Figure 1.

Poor wound healing after CABG in diabetic patients.


4. Glycemic control

4.1 Management of perioperative hyperglycemia

Compared with standard insulin therapy, continuous perioperative insulin infusion in cardiac surgery can significantly reduce the mortality by 57%, especially in patients with confirmed hyperglycemia. Lazar et al. found that the GIK of glucose + insulin + potassium before and 12 hours after operation can improve myocardial metabolism [15]. There was no significant difference in the 30-day mortality rate between the study group (glycemic control target at 6.9–11.1 mmol/l) and the control group (glycemic control <13.9 mmol/L), but the 2-year survival rate increased significantly. Lecomte et al. found that intensive glycemic control can reduce the 30-day mortality rate in patients without DM [16]. Most scholars believe that the target blood glucose level of cardiac surgery should be more restrictive.

4.2 Preoperative glycemic control

Preoperative blood glucose level includes fasting blood glucose level at admission, HbA1c level and average fasting blood glucose level 3 days before operation, which has different effects on mortality and cardiovascular-related adverse events. Schmeltz et al. found that the 30-day mortality rate of patients with DM after CABG was 2 times higher than that of non-diabetic patients, but there was no significant correlation between postoperative blood glucose and mortality [17]. Faritus et al. showed that the higher the HbA1c level before CABG, the higher the risk of incidence of postoperative infections [18].

4.3 Intraoperative glycemic control

Schwarzer et al. noticed that the increase of blood glucose during CPB cardiac surgery is an independent predictor of mortality during hospitalization [19]. With the increase of every 1 mmol/L, the mortality rate of diabetic patients will increase by 20%, while the mortality of non-diabetic patients will increase by 12%. The study also showed that when blood glucose was > 5.6 mmol/l, the postoperative adverse events increased by 34% for every 1 mmol/L increase in blood glucose. Ouattara et al. found that poor glycemic control during operation can increase 6.2 times of adverse events during hospitalization. The ideal method of intraoperative glycemic control remains unclear. Related studies showed that intensive insulin therapy did not reduce the time of hospitalization or ICU stay in patients with CAD combined with diabetes, and the effect of intraoperative intensive insulin therapy had no obvious advantage compared with that of postoperative intensive insulin (PII) therapy.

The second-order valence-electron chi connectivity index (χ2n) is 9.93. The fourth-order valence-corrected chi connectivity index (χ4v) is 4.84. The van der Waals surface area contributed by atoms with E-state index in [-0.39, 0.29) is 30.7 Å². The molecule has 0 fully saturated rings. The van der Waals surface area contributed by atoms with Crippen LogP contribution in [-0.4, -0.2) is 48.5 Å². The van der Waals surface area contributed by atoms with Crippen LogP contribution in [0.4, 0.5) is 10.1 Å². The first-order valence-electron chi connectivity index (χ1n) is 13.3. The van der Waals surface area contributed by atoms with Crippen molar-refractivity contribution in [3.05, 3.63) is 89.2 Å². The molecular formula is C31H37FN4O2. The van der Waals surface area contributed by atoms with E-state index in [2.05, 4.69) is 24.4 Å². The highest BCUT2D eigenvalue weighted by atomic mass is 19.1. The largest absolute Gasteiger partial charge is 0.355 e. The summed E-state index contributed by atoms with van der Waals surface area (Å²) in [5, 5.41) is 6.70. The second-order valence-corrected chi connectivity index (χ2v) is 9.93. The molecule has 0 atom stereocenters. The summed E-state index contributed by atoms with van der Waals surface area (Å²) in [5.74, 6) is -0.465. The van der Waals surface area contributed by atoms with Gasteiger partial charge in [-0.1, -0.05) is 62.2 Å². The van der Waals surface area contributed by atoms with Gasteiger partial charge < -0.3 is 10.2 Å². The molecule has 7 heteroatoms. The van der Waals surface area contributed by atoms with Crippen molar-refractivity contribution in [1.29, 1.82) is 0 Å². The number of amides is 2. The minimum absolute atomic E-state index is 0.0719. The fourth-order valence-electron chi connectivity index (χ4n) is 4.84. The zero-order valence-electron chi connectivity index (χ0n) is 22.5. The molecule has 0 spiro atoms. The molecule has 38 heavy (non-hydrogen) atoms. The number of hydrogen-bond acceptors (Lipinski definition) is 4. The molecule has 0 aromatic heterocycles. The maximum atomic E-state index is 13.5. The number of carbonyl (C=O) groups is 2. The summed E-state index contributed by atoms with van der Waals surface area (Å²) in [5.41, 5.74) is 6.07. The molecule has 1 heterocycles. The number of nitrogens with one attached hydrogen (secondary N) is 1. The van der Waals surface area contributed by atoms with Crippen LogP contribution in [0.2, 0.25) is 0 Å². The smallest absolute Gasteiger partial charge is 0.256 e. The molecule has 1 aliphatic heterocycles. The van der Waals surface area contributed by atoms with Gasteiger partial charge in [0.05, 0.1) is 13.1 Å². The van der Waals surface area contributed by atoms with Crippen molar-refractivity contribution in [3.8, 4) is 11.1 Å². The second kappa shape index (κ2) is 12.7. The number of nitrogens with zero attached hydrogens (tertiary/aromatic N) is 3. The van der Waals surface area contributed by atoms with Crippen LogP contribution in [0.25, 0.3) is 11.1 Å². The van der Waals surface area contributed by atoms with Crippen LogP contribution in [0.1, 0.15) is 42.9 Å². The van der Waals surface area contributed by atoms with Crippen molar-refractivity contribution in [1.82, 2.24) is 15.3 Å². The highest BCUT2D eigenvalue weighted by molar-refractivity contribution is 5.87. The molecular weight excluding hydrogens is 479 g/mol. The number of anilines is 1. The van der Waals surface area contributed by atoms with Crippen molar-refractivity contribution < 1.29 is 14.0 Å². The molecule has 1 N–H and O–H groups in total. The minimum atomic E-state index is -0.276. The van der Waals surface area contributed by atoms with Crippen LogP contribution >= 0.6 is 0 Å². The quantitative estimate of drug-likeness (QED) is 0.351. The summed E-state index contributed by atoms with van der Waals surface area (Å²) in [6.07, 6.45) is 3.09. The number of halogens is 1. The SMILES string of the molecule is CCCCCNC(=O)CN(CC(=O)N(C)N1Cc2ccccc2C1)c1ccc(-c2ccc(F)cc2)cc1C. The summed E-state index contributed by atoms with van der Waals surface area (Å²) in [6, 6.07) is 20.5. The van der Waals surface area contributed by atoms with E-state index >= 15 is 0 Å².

4.4 Postoperative glycemic control

Postoperative stress hyperglycemia can significantly increase the mortality and adverse cardiovascular events. Related studies showed that severe hyperglycemia within 24 hours after CABG was significantly correlated with in-hospital mortality. In 2012, Desai et al. completed the prospective randomized controlled trials of insulin treatment for severe patients [20]. The results showed that PII treatment can reduce the mortality rate within one year, and can significantly reduce the mortality of patients with more than 5 days in ICU. In addition, it is also conducive to improving the quality of life. Meanwhile, PII reduced the incidence of hematogenous infection by 46%, the incidence of dialysis and hemofiltration by 41%, the average transfusion volume by 50%, and the incidence of severe multiple neuropathies by 44%. The results also found that in ICU, the treatment scheme of glycemic control in the surgical group and the non-surgical group treated with drugs brought significantly different results. Similar studies have shown that PII therapy can reduce the mortality of ICU patients, but no significant results were found for simple diabetic patients with the intensive insulin therapy. For diabetic patients, intensive insulin therapy can reduce the incidence of complications, including acute kidney injury and multiple neurological diseases. However, it is still lacking supportive data for the ideal control target of blood glucose as well as the therapy.